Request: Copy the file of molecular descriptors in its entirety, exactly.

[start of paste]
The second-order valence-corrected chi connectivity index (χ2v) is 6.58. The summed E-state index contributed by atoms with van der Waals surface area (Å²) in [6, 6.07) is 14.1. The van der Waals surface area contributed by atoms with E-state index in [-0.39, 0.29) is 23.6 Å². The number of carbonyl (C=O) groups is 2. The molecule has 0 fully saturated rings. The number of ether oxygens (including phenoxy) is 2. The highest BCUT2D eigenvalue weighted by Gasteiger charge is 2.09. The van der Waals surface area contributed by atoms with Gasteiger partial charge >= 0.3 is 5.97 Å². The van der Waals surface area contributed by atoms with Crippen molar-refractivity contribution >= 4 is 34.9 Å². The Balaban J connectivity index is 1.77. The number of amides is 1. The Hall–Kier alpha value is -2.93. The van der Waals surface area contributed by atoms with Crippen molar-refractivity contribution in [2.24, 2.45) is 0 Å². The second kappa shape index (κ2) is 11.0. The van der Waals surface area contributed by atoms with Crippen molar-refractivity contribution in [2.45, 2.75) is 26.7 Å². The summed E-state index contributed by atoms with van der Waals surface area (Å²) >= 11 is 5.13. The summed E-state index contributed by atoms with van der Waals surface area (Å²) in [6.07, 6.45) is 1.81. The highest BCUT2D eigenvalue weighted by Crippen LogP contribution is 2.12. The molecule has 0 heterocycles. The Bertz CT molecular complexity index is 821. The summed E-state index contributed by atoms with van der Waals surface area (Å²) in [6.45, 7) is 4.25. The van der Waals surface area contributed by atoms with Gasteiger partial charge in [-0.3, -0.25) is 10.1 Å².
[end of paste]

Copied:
The second-order valence-corrected chi connectivity index (χ2v) is 6.58. The summed E-state index contributed by atoms with van der Waals surface area (Å²) in [6, 6.07) is 14.1. The van der Waals surface area contributed by atoms with E-state index in [-0.39, 0.29) is 23.6 Å². The number of carbonyl (C=O) groups is 2. The molecule has 0 fully saturated rings. The number of ether oxygens (including phenoxy) is 2. The highest BCUT2D eigenvalue weighted by Gasteiger charge is 2.09. The van der Waals surface area contributed by atoms with Gasteiger partial charge >= 0.3 is 5.97 Å². The van der Waals surface area contributed by atoms with Crippen molar-refractivity contribution >= 4 is 34.9 Å². The Balaban J connectivity index is 1.77. The number of amides is 1. The Hall–Kier alpha value is -2.93. The van der Waals surface area contributed by atoms with Crippen molar-refractivity contribution in [2.24, 2.45) is 0 Å². The second kappa shape index (κ2) is 11.0. The van der Waals surface area contributed by atoms with Crippen molar-refractivity contribution in [2.45, 2.75) is 26.7 Å². The summed E-state index contributed by atoms with van der Waals surface area (Å²) >= 11 is 5.13. The summed E-state index contributed by atoms with van der Waals surface area (Å²) in [6.07, 6.45) is 1.81. The highest BCUT2D eigenvalue weighted by Crippen LogP contribution is 2.12. The molecule has 0 heterocycles. The Bertz CT molecular complexity index is 821. The summed E-state index contributed by atoms with van der Waals surface area (Å²) in [6.45, 7) is 4.25. The van der Waals surface area contributed by atoms with Gasteiger partial charge in [-0.3, -0.25) is 10.1 Å².